Local government councils do not prioritise the management of forests during the budget processes probably because of lack of immediate tangible benefits that can bring political capital. Many political scientists argue that local governments tend to focus more on the developmental policies when allocating financial resources necessary to support local economies and to promote the growth of the communities [54,55]. Their major concern is economic growth of the local governments, not forestry protection, which is a common-pool resource that cannot exclude other communities from obtaining benefits from its use [52]. From this perspective, there is competition between local governments in allocating fiscal resources to activities that help to enhance their fiscal capabilities and those for protection of the forest estates; and the competition is likely to lead to reducing regulatory burden that appeal to forest law enforcers in their jurisdictions. Especially, underfunded District Forest Departments have few fiscal resources to support strict forestry regulations. This leaves many forest departments in districts in a dire situation and the staff cannot implement activities that would ensure effective forest governance despite having authority through a legal instrument.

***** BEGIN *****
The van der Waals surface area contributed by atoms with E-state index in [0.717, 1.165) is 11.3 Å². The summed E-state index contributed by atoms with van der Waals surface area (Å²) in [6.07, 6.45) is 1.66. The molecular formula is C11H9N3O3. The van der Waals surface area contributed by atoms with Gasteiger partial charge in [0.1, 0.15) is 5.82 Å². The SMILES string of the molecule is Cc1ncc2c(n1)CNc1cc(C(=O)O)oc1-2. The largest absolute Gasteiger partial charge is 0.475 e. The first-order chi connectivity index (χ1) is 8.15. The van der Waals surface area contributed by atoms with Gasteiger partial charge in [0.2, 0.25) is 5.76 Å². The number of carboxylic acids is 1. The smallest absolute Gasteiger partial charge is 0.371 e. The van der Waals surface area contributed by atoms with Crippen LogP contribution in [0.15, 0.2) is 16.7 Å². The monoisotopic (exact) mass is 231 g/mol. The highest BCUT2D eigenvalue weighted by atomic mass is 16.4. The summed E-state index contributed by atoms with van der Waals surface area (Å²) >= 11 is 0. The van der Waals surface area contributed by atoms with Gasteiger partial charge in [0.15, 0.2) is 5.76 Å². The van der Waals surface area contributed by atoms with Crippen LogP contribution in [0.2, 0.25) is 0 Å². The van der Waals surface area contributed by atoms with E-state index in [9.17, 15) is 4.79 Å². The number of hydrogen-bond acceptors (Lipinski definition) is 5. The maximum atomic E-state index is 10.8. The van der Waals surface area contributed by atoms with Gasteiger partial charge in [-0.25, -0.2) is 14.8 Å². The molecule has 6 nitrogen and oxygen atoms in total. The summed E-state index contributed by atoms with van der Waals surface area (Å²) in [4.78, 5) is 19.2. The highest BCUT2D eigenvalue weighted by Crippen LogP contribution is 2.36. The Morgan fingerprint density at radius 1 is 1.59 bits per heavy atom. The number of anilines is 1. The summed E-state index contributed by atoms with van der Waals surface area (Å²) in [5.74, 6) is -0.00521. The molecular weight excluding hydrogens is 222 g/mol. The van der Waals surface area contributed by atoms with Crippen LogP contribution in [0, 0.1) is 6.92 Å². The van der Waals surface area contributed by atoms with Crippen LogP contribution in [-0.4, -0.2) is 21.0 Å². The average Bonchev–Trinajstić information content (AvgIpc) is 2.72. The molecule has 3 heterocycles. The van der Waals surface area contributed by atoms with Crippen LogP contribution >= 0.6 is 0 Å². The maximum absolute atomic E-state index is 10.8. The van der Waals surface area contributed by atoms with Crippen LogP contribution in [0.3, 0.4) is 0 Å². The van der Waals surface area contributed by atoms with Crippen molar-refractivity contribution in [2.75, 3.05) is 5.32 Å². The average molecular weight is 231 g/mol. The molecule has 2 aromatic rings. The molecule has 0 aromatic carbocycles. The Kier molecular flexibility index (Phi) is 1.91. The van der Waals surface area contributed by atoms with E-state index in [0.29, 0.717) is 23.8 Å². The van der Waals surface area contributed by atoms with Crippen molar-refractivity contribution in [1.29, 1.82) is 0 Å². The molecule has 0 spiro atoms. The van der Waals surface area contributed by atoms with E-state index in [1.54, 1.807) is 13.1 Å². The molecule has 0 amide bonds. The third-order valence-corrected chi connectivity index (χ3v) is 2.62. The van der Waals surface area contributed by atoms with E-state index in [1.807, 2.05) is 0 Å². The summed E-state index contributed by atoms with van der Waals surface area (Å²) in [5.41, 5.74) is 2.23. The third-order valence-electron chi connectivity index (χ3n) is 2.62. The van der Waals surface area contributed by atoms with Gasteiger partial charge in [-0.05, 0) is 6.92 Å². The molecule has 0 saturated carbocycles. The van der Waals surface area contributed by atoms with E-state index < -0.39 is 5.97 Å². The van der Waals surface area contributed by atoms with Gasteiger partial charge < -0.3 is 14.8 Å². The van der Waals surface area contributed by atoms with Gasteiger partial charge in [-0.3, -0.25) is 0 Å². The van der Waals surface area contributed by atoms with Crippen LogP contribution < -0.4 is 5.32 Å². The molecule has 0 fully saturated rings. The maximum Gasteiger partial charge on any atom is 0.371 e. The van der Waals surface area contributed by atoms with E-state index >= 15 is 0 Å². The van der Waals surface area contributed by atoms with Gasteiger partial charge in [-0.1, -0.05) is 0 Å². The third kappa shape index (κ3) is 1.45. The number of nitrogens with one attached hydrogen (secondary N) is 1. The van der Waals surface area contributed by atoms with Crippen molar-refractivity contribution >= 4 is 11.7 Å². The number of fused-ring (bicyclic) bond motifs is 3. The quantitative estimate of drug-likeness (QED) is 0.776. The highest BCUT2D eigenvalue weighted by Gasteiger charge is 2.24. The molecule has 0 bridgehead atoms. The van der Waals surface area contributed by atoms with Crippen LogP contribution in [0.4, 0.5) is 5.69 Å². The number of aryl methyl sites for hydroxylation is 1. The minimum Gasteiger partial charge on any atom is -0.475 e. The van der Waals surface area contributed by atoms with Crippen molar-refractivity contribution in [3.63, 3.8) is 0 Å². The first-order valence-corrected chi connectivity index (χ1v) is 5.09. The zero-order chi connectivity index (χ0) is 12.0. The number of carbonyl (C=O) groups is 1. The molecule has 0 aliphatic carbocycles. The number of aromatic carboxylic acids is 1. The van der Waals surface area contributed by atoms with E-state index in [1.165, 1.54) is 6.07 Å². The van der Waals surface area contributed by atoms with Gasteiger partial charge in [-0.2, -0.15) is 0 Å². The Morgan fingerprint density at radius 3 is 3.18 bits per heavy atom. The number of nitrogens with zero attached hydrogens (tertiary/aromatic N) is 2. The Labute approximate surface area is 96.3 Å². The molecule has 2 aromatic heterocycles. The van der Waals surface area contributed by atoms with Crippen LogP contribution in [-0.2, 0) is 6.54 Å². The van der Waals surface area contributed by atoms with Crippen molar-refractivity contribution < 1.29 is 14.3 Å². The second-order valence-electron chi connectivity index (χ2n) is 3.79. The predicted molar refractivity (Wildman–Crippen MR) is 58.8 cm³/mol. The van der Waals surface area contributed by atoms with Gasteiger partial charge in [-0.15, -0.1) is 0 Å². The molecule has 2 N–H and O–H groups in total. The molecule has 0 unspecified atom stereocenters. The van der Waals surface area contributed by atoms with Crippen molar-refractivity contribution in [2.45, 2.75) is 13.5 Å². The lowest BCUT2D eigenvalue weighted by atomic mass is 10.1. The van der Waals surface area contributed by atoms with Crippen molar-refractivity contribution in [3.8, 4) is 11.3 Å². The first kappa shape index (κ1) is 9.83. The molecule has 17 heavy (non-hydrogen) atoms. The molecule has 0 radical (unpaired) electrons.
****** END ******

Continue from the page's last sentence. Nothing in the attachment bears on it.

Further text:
7. Conclusions and policy recommendations

7.1. Conclusions

The central government decentralised functions and responsibilities to local governments to monitor forest resources without devolving adequate fiscal resources. Contradictory policies about forest resource governance, inequitable sharing of revenues generated from forest resources between the district governments and sub-county governments, rent seeking and political corruption amongst actors who are charged with forest law enforcement are the major challenges in dispensing decentralised forest governance in Uganda.

7.2. Recommendations